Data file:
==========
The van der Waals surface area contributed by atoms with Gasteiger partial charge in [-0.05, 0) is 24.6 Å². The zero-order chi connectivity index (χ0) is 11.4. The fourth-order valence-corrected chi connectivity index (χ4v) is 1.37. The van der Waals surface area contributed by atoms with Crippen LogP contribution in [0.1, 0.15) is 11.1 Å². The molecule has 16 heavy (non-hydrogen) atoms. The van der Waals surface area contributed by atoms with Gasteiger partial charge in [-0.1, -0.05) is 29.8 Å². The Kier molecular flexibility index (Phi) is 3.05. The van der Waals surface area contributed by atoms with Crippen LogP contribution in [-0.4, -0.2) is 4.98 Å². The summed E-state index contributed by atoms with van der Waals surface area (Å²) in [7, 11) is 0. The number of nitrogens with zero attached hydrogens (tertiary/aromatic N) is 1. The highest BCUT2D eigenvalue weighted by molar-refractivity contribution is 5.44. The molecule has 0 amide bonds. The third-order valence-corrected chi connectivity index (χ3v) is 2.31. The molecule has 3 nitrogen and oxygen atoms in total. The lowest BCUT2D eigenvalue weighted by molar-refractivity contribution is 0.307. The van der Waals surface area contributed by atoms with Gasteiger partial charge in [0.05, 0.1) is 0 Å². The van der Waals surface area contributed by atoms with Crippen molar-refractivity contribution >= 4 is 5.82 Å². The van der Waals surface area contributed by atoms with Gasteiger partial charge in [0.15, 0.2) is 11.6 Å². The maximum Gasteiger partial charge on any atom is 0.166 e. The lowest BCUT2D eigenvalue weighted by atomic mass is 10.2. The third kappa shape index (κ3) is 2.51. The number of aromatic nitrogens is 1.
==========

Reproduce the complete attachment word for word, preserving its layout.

The van der Waals surface area contributed by atoms with Gasteiger partial charge in [-0.05, 0) is 24.6 Å². The zero-order chi connectivity index (χ0) is 11.4. The fourth-order valence-corrected chi connectivity index (χ4v) is 1.37. The van der Waals surface area contributed by atoms with Crippen LogP contribution in [0.1, 0.15) is 11.1 Å². The molecule has 16 heavy (non-hydrogen) atoms. The van der Waals surface area contributed by atoms with Gasteiger partial charge in [-0.1, -0.05) is 29.8 Å². The Kier molecular flexibility index (Phi) is 3.05. The van der Waals surface area contributed by atoms with Crippen LogP contribution in [-0.4, -0.2) is 4.98 Å². The summed E-state index contributed by atoms with van der Waals surface area (Å²) in [7, 11) is 0. The number of nitrogens with zero attached hydrogens (tertiary/aromatic N) is 1. The highest BCUT2D eigenvalue weighted by molar-refractivity contribution is 5.44. The molecule has 0 amide bonds. The third-order valence-corrected chi connectivity index (χ3v) is 2.31. The molecule has 3 nitrogen and oxygen atoms in total. The lowest BCUT2D eigenvalue weighted by molar-refractivity contribution is 0.307. The van der Waals surface area contributed by atoms with Gasteiger partial charge in [0.05, 0.1) is 0 Å². The van der Waals surface area contributed by atoms with Crippen molar-refractivity contribution >= 4 is 5.82 Å². The van der Waals surface area contributed by atoms with Gasteiger partial charge in [0.15, 0.2) is 11.6 Å². The maximum Gasteiger partial charge on any atom is 0.166 e. The lowest BCUT2D eigenvalue weighted by atomic mass is 10.2. The third kappa shape index (κ3) is 2.51. The number of aromatic nitrogens is 1.